Zurich/Sydney: Scalo/Art Gallery NSW, 2005. First Edition. Pictorial cover. Quarto (30.2 x 25.7 cm), (text in English), 504 pages, pictorial dust jacket, massive catalogue to the first major Retrospective Exhibition; Forewords by Edmund Capon and the curator Judy Annear (pp. 8-12); works in nine groups, 1974-2004, with brief authoritative texts; Lenders to the Exhibition; Exhibition Concordance Tables; Contributors Notes; List of Works; Selected Exhibition History-Collections-Bibliography. Weight: 3.7 kg. As new / as new. Item #557
Few photographers’ Retrospectives, however colossal such as represented in the present catalogue, could justify the title Mnemosyne, which refers to the Greek goddess of memory and remembrance and mother of the Muses. The title is derived from the same source as the word mnemonic. The name entered early modern English in the 16th century. The book Mnemosyne places the controversial Melbourne photographer Bill Henson on an international level, to be considered with such legendary photographers as Robert Frank, Diane Arbus and Nan Goldin. As well as Forewords by Edmund Capon and the curator Judy Annear, there are essays in this book by David Malouf, Jennie Boddington, Dennis Cooper, Peter Craven, Isobel Crombie, John Forbes, Michael Heyward, Alwynne Mackie, Bernice Murphy, Peter Schjeldahl, and an interview with Bill Henson by Sebastian Smee.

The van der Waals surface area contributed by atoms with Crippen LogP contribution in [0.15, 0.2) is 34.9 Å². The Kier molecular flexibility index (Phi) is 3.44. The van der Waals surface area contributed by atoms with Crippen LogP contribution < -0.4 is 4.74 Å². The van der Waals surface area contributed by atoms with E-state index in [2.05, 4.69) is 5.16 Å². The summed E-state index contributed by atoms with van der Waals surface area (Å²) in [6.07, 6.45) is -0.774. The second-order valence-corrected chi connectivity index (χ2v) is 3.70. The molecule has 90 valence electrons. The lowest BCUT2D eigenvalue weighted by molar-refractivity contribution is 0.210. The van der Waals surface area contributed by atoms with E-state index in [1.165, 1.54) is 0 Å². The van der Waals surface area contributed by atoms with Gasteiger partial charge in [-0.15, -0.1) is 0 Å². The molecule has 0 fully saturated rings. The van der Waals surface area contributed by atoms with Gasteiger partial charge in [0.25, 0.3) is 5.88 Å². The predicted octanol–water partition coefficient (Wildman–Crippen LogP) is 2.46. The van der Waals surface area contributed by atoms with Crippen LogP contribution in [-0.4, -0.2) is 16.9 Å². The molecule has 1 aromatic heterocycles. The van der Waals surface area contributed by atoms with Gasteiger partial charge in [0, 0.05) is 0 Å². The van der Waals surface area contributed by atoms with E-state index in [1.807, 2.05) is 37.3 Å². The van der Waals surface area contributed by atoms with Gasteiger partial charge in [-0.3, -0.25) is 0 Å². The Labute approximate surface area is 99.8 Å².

Henson’s photographs have been widely recognised as powerful, elegant, formal, provocative, edgy, gritty, technically commanding, confronting, full of decadence, opulence, suspense and mysterious darkness. Judy Annear worked with Henson selecting works on major themes from a dozen series: early ballet pictures; body and nude portraits; street crowds; Baroque triptychs; Australian suburbs, Egypt, Los Angeles and New York nightscapes; cut-out collages shown in Venice; portraits of adolescents; colour compositions for the Paris Opera; and a haunting selection of images of children adrift in the wilderness of night, many of these appearing for the first time. Specific groupings suggest the processes of the imagination itself.
Bill Henson was born in 1955 in Melbourne, where he has mostly lived. His first solo exhibition was at the National Gallery of Victoria in 1975, and he has since exhibited extensively in Australia and overseas, representing Australia at the Venice Biennale in 1995. His work is held in all major Australian public art Collections, and in New York, San Francisco, Los Angeles, Denver, Houston, Louisville, Montreal, Paris, Frankfurt and Vienna.